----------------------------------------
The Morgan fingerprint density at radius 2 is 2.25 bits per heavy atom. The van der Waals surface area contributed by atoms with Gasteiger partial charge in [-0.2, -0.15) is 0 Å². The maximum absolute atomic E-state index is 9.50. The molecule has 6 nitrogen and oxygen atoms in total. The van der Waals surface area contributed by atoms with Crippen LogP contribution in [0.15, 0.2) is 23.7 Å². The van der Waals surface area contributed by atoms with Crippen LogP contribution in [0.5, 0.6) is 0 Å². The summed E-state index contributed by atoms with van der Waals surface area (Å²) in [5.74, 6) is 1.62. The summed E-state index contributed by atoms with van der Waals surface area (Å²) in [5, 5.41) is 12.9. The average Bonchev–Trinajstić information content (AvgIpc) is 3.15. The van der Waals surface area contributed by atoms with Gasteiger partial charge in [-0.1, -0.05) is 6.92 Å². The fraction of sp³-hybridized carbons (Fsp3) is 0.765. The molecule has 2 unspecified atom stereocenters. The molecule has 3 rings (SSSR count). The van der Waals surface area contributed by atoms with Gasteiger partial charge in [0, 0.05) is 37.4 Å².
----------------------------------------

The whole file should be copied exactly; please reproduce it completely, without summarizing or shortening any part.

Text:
The Morgan fingerprint density at radius 2 is 2.25 bits per heavy atom. The van der Waals surface area contributed by atoms with Gasteiger partial charge in [-0.2, -0.15) is 0 Å². The maximum absolute atomic E-state index is 9.50. The molecule has 6 nitrogen and oxygen atoms in total. The van der Waals surface area contributed by atoms with Crippen LogP contribution in [0.15, 0.2) is 23.7 Å². The van der Waals surface area contributed by atoms with Crippen LogP contribution in [0.5, 0.6) is 0 Å². The summed E-state index contributed by atoms with van der Waals surface area (Å²) in [5.74, 6) is 1.62. The summed E-state index contributed by atoms with van der Waals surface area (Å²) in [5, 5.41) is 12.9. The average Bonchev–Trinajstić information content (AvgIpc) is 3.15. The van der Waals surface area contributed by atoms with Gasteiger partial charge in [-0.1, -0.05) is 6.92 Å². The fraction of sp³-hybridized carbons (Fsp3) is 0.765. The molecule has 2 unspecified atom stereocenters. The molecule has 3 rings (SSSR count). The van der Waals surface area contributed by atoms with Gasteiger partial charge in [0, 0.05) is 37.4 Å².